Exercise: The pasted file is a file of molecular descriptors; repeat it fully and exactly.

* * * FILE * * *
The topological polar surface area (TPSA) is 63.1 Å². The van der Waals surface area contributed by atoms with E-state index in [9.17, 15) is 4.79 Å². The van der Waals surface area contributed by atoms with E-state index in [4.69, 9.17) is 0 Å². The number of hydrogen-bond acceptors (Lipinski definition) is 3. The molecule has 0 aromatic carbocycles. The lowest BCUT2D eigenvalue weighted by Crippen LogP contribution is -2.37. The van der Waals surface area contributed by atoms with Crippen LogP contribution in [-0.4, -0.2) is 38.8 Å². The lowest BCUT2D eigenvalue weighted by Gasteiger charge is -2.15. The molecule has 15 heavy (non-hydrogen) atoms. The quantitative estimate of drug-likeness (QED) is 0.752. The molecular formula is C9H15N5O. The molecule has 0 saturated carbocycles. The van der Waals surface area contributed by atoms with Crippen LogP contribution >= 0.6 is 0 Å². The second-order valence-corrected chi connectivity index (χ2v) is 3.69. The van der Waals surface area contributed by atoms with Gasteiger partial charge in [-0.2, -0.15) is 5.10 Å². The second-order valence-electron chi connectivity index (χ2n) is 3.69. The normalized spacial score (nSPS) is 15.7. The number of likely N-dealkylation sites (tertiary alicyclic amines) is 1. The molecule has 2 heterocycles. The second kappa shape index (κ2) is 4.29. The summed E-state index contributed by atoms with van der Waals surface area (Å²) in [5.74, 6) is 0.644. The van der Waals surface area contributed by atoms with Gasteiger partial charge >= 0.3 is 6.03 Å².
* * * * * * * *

The topological polar surface area (TPSA) is 63.1 Å². The van der Waals surface area contributed by atoms with E-state index in [9.17, 15) is 4.79 Å². The van der Waals surface area contributed by atoms with E-state index in [4.69, 9.17) is 0 Å². The number of hydrogen-bond acceptors (Lipinski definition) is 3. The molecule has 0 aromatic carbocycles. The lowest BCUT2D eigenvalue weighted by Crippen LogP contribution is -2.37. The van der Waals surface area contributed by atoms with Crippen LogP contribution in [-0.4, -0.2) is 38.8 Å². The lowest BCUT2D eigenvalue weighted by Gasteiger charge is -2.15. The molecule has 15 heavy (non-hydrogen) atoms. The quantitative estimate of drug-likeness (QED) is 0.752. The molecular formula is C9H15N5O. The molecule has 0 saturated carbocycles. The van der Waals surface area contributed by atoms with Crippen LogP contribution >= 0.6 is 0 Å². The second-order valence-corrected chi connectivity index (χ2v) is 3.69. The van der Waals surface area contributed by atoms with Gasteiger partial charge in [-0.2, -0.15) is 5.10 Å². The second-order valence-electron chi connectivity index (χ2n) is 3.69. The normalized spacial score (nSPS) is 15.7. The number of likely N-dealkylation sites (tertiary alicyclic amines) is 1. The molecule has 2 heterocycles. The second kappa shape index (κ2) is 4.29. The summed E-state index contributed by atoms with van der Waals surface area (Å²) in [5.74, 6) is 0.644. The van der Waals surface area contributed by atoms with Gasteiger partial charge >= 0.3 is 6.03 Å².